|Cast of 'The Cradle Will Rock' Photo by Rob Clattwerbuck|
Sometimes history has a way of repeating itself. Imagine a musical from 80 years ago having relevancy in the present. That is the focus of Iron Crow Theatre’s presentation of The Cradle Will Rock kicking off their 2017-2018 season themed “Season of Identity” at the Baltimore Theatre Project.
The Cradle Will Rock is a pioneering work with book, music and lyrics by Marc Blitzstein. Brechtian in style, the musical takes a swipe at wealth, corruption, capitalism and the political power they bring while poor people struggle to get by. @hocoarts
Ably directed by Tony Award-nominated Sean Elias, Iron Crow’s Artistic Director, and assisted by Robert Corona, this tight, well-paced production moves Iron Crow another step forward in exploring issues of identity, class and power and the inevitable conflicts they produce.
A sizable, spirited ensemble and an imaginative and functional set designed by Chris Miller are effective under Mr. Elias’ guiding hand in bridging the issues confronting the nation decades ago with the current state of affairs.
The Cradle Will Rock perhaps will be remembered mostly as the first show ever to be shut down by the federal government. In 1937, the federal agency Works Progress Administration (WPA) oversaw the Federal Theatre production, which had been in rehearsal for weeks.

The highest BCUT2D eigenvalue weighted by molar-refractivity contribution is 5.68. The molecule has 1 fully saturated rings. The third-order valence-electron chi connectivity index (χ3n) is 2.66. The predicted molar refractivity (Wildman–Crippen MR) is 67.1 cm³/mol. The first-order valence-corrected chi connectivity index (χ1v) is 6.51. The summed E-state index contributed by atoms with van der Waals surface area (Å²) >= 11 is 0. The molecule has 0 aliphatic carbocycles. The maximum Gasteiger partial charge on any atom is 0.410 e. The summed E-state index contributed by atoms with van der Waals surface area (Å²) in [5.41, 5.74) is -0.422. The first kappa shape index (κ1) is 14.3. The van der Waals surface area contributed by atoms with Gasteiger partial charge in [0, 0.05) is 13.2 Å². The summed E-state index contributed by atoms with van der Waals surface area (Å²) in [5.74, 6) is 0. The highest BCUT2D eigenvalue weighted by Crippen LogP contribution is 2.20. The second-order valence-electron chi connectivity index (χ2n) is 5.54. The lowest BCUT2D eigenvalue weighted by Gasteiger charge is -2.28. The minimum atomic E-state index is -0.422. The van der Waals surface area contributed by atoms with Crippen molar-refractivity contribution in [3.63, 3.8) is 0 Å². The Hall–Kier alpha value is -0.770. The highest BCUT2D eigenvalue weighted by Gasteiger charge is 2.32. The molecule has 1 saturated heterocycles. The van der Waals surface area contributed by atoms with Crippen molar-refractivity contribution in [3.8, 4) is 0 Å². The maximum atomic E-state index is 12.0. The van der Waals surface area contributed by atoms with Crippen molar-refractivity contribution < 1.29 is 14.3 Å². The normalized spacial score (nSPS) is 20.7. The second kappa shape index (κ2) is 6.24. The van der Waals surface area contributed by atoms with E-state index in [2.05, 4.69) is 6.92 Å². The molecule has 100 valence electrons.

The WPA hurriedly canceled the production at the Maxine Elliott Theatre under the guise of budget cuts and sent armed guards to keep any costumes or sets from being removed from the theater. Many believed that the musical had been censored because the pro-union plot was “too radical.” Moreover, Actors’ Equity barred cast members from performing the show onstage.
Undaunted, Mr. Blitzstein, Producer John Houseman, and Director Orson Welles found the Venice Theatre and a battered upright piano. They along with the cast and hundreds of onlookers marched 21 blocks uptown to the theater garnering a bonanza in publicity. As Mr. Blitzstein launched into the introduction, Olive Stanton, who played the character Moll, stood up in her seat and sang the opening number from the audience. The rest of the cast followed suit.
While it is doubtful the federal government would try to stop Iron Crow from presenting this musical, Mr. Elias strives to connect this piece with the corruption and bullying tactics of our president and his administration and the income inequality that exists in our society.
"The Cradle Will Rock is a direct response to and protest against the current administration, the evils of unregulated capitalism and the dangers of an imperial presidency,” says Mr. Elias in a statement.
Indeed, there are similarities, and the use of ephemeral projected images of President Trump, Department of Education Secretary Betsy DeVos and others on four small screens at the rear of the stage visually fosters that connection.